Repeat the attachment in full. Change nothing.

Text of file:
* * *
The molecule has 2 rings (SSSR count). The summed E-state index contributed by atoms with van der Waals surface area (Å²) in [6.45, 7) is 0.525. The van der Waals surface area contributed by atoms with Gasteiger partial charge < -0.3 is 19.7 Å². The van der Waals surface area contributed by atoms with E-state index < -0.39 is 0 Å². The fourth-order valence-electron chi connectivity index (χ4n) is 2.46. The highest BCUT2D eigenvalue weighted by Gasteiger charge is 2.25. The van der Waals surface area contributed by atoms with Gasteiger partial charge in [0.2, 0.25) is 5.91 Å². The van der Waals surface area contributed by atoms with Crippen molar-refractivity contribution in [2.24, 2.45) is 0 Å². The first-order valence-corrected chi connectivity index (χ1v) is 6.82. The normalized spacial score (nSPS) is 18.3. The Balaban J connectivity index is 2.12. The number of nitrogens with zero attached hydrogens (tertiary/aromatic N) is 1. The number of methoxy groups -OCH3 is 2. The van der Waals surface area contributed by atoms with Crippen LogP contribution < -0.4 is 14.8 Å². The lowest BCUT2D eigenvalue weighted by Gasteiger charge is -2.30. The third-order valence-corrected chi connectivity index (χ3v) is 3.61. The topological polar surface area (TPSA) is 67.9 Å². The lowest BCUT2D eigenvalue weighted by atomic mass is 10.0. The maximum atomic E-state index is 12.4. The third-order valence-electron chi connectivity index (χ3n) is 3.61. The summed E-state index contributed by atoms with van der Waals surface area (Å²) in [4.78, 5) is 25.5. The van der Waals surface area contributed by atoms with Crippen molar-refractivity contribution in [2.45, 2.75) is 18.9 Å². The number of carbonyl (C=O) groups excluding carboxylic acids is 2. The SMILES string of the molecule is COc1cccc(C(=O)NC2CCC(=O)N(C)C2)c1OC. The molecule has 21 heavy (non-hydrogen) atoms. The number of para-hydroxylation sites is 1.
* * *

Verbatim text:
The molecule has 2 rings (SSSR count). The summed E-state index contributed by atoms with van der Waals surface area (Å²) in [6.45, 7) is 0.525. The van der Waals surface area contributed by atoms with Gasteiger partial charge < -0.3 is 19.7 Å². The van der Waals surface area contributed by atoms with E-state index < -0.39 is 0 Å². The fourth-order valence-electron chi connectivity index (χ4n) is 2.46. The highest BCUT2D eigenvalue weighted by Gasteiger charge is 2.25. The van der Waals surface area contributed by atoms with Gasteiger partial charge in [0.2, 0.25) is 5.91 Å². The van der Waals surface area contributed by atoms with Crippen molar-refractivity contribution in [2.24, 2.45) is 0 Å². The first-order valence-corrected chi connectivity index (χ1v) is 6.82. The normalized spacial score (nSPS) is 18.3. The Balaban J connectivity index is 2.12. The number of nitrogens with zero attached hydrogens (tertiary/aromatic N) is 1. The number of methoxy groups -OCH3 is 2. The van der Waals surface area contributed by atoms with Crippen LogP contribution < -0.4 is 14.8 Å². The lowest BCUT2D eigenvalue weighted by Gasteiger charge is -2.30. The third-order valence-corrected chi connectivity index (χ3v) is 3.61. The topological polar surface area (TPSA) is 67.9 Å². The lowest BCUT2D eigenvalue weighted by atomic mass is 10.0. The maximum atomic E-state index is 12.4. The third-order valence-electron chi connectivity index (χ3n) is 3.61. The summed E-state index contributed by atoms with van der Waals surface area (Å²) in [4.78, 5) is 25.5. The van der Waals surface area contributed by atoms with Crippen molar-refractivity contribution in [2.45, 2.75) is 18.9 Å². The number of carbonyl (C=O) groups excluding carboxylic acids is 2. The SMILES string of the molecule is COc1cccc(C(=O)NC2CCC(=O)N(C)C2)c1OC. The molecule has 21 heavy (non-hydrogen) atoms. The number of para-hydroxylation sites is 1.